We love doing contests on social media because it gives incentive for our followers to get involved and win free products. We then like to have the winners give us feedback or reviews on the products they won. Our contests tend to spark interest on our website, and we typically see more sales in the week we do a contest than any other week.”
—Christina Flach, CEO of Pretty Girl Makeup
“The one-time small business promotion that worked the best for us was to create a humorous video about our industry (graphic and web design). The video was a humorous take on a few very specific industry traits (how designers choose fonts for their projects). The video went on to be viewed by tens of thousands of people and, subsequently, allowed us to gain a little bit of traction and a little bit of revenue—enough to keep us going.
For other small businesses looking to do a one-time video promotion we have a few tips: If you can, partner with an established brand or personality. Try to make it humorous, but not offensive. Humor can be tough, so it may take a few script iterations. And finally, keep production costs as low as possible. That way, if the first video doesn’t work, you didn’t blow your entire budget on a dud video.”
—Andrew Elliott, founder of GoDesignerGo.com
“Our most successful small business promotions happen in our newsletter. In fact, our newsletter is a sort of weekly promotion that has consistently served us well.
We send out a weekly newsletter, and we see success by filling it with calls to action that lead our readers back to our website. Our website is where we make money, so the more we can get our newsletter readers back to our website, the better.”
—Eric Anthony, founder of StreamingObserver.com
“My most memorable and most successful small business promotion is also my least expensive promotion. We set up a lemonade stand outside our building, on the street, and gave out free lemonade while introducing our service to our customers.
I could not believe how many people contacted us just from that one event. My advice for other business owners is to just get out there and introduce your services. Effective promotion does not have to be expensive. You don’t have to spend thousands of dollars to see results. You’d be surprised how effective some nearly free promotional methods can be.”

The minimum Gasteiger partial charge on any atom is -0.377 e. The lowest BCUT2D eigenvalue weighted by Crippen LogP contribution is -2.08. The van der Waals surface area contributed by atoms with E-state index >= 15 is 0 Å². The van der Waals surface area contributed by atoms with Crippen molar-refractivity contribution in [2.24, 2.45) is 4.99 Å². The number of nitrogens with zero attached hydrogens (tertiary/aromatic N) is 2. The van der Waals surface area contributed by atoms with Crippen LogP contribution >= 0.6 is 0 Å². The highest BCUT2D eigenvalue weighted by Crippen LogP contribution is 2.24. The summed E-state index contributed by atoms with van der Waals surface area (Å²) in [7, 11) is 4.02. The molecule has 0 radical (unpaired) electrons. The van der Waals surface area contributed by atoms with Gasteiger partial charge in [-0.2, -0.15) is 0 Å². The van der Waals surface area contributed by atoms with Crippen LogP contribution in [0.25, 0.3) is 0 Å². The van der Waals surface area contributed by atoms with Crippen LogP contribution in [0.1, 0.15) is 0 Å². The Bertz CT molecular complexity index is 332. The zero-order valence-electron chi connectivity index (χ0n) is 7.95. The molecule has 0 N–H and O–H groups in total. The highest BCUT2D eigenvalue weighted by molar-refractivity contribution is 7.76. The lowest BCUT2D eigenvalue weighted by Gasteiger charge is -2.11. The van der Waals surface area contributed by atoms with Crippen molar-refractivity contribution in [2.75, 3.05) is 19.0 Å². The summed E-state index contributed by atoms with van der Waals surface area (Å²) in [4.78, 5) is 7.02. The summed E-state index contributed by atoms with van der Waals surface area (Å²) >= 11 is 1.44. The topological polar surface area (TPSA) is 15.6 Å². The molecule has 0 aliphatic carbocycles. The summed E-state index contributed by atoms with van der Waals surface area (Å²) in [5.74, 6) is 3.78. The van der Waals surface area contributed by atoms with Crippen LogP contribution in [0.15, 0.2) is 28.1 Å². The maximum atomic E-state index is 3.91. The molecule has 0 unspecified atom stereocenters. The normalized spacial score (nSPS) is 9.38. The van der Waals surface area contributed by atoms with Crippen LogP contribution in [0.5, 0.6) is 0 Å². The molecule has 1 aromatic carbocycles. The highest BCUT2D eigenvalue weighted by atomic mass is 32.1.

—Jesse Harrison, founder and CEO of Zeus Legal Funding
“Our client base is our most successful and efficient promoter. The most successful small business promotion that we have done with my small business is one that is focused on our existing customers and clients.
Last year, we sent out a postcard, during our busiest time of year, requesting our clients refer us to their friends or family members. It was a very basic postcard—on one side it had a message to our existing clients, asking that they give it to a friend or family member.
On the other side, it had a clear message about what we could offer to a new client and how to contact us. In exchange, the current client would receive a $50 gift card. The postcard was a hit, with our agency gaining dozens of new clients in a short period of time from this referral system.”
—Garrett Ball, president of 65Medicare.org
“The most successful small business promotion was an indirect promotion we received from doing a fundraiser for a local child battling cancer. Although the primary reason for hosting a fundraiser should not be growing your business, it helped with our ‘genuinity’ and gave us heart in our community—directly resulting in more enrollments. We have hosted several fundraisers since, raising anywhere from $800 to $18,000 for kids battling childhood cancer. Every time we host a fundraiser, we have received media attention. The PR value from this is something I could never afford as a small business owner. Every fundraiser generally generated additional interviews with a focus on keeping kids active, happy, and healthy—our mission!
—Jamie Dicks, owner of My Gym Layton
“One of the best strategies we ever ran involved trying to increase our Twitter following by holding weekly Tweet chats with co-hosts from other sites where we would give away a gift card to a random participant at the end of each Tweet chat. We sometimes also awarded additional gift cards for social media mentions as well. Overall, it was quite a success as we saw a fairly decent uptick in followers, and the overall cost of the small business promotion wasn’t that difficult to handle.”
—Andrew Schrage, CEO of MoneyCrashers
As you can see from these 18 entrepreneurs, the best small business promotion is one that caters exactly to what your customers are looking for, but in a unique and innovative way. (But free swag never hurts, either.)